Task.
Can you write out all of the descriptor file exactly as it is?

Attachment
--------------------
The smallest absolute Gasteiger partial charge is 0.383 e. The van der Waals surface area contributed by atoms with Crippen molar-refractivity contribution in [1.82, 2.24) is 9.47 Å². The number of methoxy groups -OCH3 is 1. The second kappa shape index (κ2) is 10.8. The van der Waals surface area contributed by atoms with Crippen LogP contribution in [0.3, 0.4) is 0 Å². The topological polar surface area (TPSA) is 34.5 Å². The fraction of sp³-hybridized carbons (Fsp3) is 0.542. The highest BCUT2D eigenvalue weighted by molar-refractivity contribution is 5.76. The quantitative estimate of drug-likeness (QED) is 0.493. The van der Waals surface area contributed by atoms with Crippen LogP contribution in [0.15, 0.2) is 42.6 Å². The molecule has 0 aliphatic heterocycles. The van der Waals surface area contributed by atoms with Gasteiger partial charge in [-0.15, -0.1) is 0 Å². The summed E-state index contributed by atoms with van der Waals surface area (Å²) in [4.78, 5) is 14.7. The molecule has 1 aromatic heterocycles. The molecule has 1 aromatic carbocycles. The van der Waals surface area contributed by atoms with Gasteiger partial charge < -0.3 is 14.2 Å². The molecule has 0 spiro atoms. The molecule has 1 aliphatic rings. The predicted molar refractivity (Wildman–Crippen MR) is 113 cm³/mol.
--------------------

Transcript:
The smallest absolute Gasteiger partial charge is 0.383 e. The van der Waals surface area contributed by atoms with Crippen molar-refractivity contribution in [1.82, 2.24) is 9.47 Å². The number of methoxy groups -OCH3 is 1. The second kappa shape index (κ2) is 10.8. The van der Waals surface area contributed by atoms with Crippen LogP contribution in [0.3, 0.4) is 0 Å². The topological polar surface area (TPSA) is 34.5 Å². The fraction of sp³-hybridized carbons (Fsp3) is 0.542. The highest BCUT2D eigenvalue weighted by molar-refractivity contribution is 5.76. The quantitative estimate of drug-likeness (QED) is 0.493. The van der Waals surface area contributed by atoms with Crippen LogP contribution in [0.15, 0.2) is 42.6 Å². The molecule has 0 aliphatic heterocycles. The van der Waals surface area contributed by atoms with Gasteiger partial charge in [-0.15, -0.1) is 0 Å². The summed E-state index contributed by atoms with van der Waals surface area (Å²) in [4.78, 5) is 14.7. The molecule has 1 aromatic heterocycles. The molecule has 1 aromatic carbocycles. The van der Waals surface area contributed by atoms with Gasteiger partial charge < -0.3 is 14.2 Å². The molecule has 0 spiro atoms. The molecule has 1 aliphatic rings. The predicted molar refractivity (Wildman–Crippen MR) is 113 cm³/mol.